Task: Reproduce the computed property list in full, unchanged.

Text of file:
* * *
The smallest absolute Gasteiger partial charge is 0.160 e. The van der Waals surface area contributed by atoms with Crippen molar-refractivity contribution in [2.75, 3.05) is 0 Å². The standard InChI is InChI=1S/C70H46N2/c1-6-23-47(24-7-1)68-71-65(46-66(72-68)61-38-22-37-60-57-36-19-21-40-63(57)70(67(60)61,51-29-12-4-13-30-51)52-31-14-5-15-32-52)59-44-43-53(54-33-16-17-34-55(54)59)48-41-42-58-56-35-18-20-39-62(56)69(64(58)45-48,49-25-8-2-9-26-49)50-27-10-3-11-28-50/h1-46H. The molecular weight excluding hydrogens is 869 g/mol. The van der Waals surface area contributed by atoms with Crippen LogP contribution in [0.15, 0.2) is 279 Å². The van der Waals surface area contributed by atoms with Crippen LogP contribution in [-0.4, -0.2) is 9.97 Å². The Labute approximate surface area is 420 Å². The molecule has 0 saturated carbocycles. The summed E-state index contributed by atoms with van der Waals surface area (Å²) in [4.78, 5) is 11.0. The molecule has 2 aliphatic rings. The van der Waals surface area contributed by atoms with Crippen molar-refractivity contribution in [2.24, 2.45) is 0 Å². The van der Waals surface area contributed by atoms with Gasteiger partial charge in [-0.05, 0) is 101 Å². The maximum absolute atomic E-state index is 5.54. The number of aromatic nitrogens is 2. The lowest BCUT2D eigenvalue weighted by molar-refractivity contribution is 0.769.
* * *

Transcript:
The smallest absolute Gasteiger partial charge is 0.160 e. The van der Waals surface area contributed by atoms with Crippen molar-refractivity contribution in [2.75, 3.05) is 0 Å². The standard InChI is InChI=1S/C70H46N2/c1-6-23-47(24-7-1)68-71-65(46-66(72-68)61-38-22-37-60-57-36-19-21-40-63(57)70(67(60)61,51-29-12-4-13-30-51)52-31-14-5-15-32-52)59-44-43-53(54-33-16-17-34-55(54)59)48-41-42-58-56-35-18-20-39-62(56)69(64(58)45-48,49-25-8-2-9-26-49)50-27-10-3-11-28-50/h1-46H. The molecular weight excluding hydrogens is 869 g/mol. The van der Waals surface area contributed by atoms with Crippen LogP contribution in [0.15, 0.2) is 279 Å². The van der Waals surface area contributed by atoms with Crippen LogP contribution in [-0.4, -0.2) is 9.97 Å². The Labute approximate surface area is 420 Å². The molecule has 0 saturated carbocycles. The summed E-state index contributed by atoms with van der Waals surface area (Å²) in [4.78, 5) is 11.0. The molecule has 2 aliphatic rings. The van der Waals surface area contributed by atoms with Crippen molar-refractivity contribution in [2.24, 2.45) is 0 Å². The van der Waals surface area contributed by atoms with Gasteiger partial charge in [-0.05, 0) is 101 Å². The maximum absolute atomic E-state index is 5.54. The number of aromatic nitrogens is 2. The lowest BCUT2D eigenvalue weighted by molar-refractivity contribution is 0.769.